Rapid DNA Bill Moves through Senate Committee

The Senate Judiciary Committee approved a bill last month that would allow law enforcement to use new technology to process and index DNA samples. The Rapid DNA Act would require the FBI to issue standards and procedures for the use of Rapid DNA instruments and their resulting DNA analyses.  These are instruments that carry out a fully automated process to derive a profile from a DNA sample. It would permit those results to be included in the Combined DNA Index System (CODIS) only if the criminal justice agencies taking Rapid DNA samples comply with the standards and procedures approved by the FBI, allowing the new category of DNA samples to be uploaded to CODIS with the same protections and quality standards as current DNA samples.

The Rapid DNA Act, S. 2348, is sponsored by Senators Orrin Hatch (R-UT), Dianne Feinstein (D-CA) and Mike Lee (R-UT). It was reported out of committee by voice vote.

 


Family Drug Treatment Court Helps Families Reunite, Study Finds

Parents who participated in family drug treatment courts to address substance-abuse issues—while their children were in foster care—were reunited with their children at higher rates than parents who did not participate in the courts, according to a study published in the Juvenile & Family Court Journal.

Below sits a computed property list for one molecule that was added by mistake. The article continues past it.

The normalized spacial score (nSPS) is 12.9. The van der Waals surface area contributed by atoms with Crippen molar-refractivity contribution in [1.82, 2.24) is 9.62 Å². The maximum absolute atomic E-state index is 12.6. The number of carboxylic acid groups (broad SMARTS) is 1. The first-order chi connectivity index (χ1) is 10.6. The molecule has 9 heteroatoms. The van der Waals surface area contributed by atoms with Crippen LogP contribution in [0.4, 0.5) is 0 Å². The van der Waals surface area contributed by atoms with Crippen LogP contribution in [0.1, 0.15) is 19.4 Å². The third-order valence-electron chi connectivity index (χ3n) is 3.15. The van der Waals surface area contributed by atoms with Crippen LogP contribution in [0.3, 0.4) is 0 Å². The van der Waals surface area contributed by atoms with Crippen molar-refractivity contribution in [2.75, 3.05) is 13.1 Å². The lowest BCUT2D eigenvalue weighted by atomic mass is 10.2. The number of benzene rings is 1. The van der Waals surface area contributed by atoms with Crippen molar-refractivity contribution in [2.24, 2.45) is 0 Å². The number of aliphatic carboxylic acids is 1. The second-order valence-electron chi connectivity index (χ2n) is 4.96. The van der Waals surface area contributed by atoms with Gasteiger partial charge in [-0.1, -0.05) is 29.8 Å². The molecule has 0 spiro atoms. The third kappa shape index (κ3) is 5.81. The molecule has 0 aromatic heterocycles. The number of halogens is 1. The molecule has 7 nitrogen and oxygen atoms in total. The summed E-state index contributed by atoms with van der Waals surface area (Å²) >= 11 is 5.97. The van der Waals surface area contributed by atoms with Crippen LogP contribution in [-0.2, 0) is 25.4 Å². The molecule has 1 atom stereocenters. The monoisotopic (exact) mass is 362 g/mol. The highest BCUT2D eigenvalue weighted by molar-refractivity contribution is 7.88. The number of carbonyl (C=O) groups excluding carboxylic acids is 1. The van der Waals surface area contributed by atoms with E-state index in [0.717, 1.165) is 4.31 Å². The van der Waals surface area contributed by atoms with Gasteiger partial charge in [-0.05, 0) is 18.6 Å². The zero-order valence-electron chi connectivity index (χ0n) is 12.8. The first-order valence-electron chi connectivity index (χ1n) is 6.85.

“(Family Drug Treatment Courts, or FDTCs) seek to blend the coercive ability of the dependency court with treatment and other needed services in order to more effectively address substance abuse and addiction in families,” write Jacqueline van Wormer, assistant professor of criminology and criminal justice at Washington State University and Ming-Li Hsieh, a doctoral student at the school. 
“These programs aim to reunify families, if in the best interest of the child.”
The study looked at 468 participants (82 enrolled in an FDTC program and 386 enrolled in a traditional court program) in Snohomish County, Washington, between 2009 and 2011, and determined that 69 percent of parents enrolled in the FDTC program were reunited with their children, versus 62 percent of parents enrolled in a traditional court program.